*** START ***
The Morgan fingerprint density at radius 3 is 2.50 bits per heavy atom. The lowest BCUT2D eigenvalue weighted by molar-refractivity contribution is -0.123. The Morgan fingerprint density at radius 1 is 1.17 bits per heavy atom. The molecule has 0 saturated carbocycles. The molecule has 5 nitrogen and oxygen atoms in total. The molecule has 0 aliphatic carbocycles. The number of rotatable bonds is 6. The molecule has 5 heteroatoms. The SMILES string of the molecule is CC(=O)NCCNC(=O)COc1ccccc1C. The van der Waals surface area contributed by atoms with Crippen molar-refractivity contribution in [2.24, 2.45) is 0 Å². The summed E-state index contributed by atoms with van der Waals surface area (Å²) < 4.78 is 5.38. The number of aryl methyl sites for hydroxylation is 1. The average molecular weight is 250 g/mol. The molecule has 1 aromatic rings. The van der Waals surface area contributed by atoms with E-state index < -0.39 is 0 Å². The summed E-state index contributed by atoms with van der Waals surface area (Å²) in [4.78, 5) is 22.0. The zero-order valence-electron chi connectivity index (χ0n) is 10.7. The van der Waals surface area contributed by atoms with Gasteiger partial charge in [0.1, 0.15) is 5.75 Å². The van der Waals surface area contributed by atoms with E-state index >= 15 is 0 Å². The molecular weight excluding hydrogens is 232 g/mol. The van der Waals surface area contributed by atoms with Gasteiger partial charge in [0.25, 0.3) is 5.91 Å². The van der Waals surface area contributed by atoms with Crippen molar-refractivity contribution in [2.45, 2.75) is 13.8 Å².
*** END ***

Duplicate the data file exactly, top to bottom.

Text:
The Morgan fingerprint density at radius 3 is 2.50 bits per heavy atom. The lowest BCUT2D eigenvalue weighted by molar-refractivity contribution is -0.123. The Morgan fingerprint density at radius 1 is 1.17 bits per heavy atom. The molecule has 0 saturated carbocycles. The molecule has 5 nitrogen and oxygen atoms in total. The molecule has 0 aliphatic carbocycles. The number of rotatable bonds is 6. The molecule has 5 heteroatoms. The SMILES string of the molecule is CC(=O)NCCNC(=O)COc1ccccc1C. The van der Waals surface area contributed by atoms with Crippen molar-refractivity contribution in [2.24, 2.45) is 0 Å². The summed E-state index contributed by atoms with van der Waals surface area (Å²) < 4.78 is 5.38. The number of aryl methyl sites for hydroxylation is 1. The average molecular weight is 250 g/mol. The molecule has 1 aromatic rings. The van der Waals surface area contributed by atoms with E-state index < -0.39 is 0 Å². The summed E-state index contributed by atoms with van der Waals surface area (Å²) in [4.78, 5) is 22.0. The zero-order valence-electron chi connectivity index (χ0n) is 10.7. The van der Waals surface area contributed by atoms with Gasteiger partial charge in [0.1, 0.15) is 5.75 Å². The van der Waals surface area contributed by atoms with E-state index >= 15 is 0 Å². The molecular weight excluding hydrogens is 232 g/mol. The van der Waals surface area contributed by atoms with Gasteiger partial charge in [0.25, 0.3) is 5.91 Å². The van der Waals surface area contributed by atoms with Crippen molar-refractivity contribution in [2.45, 2.75) is 13.8 Å².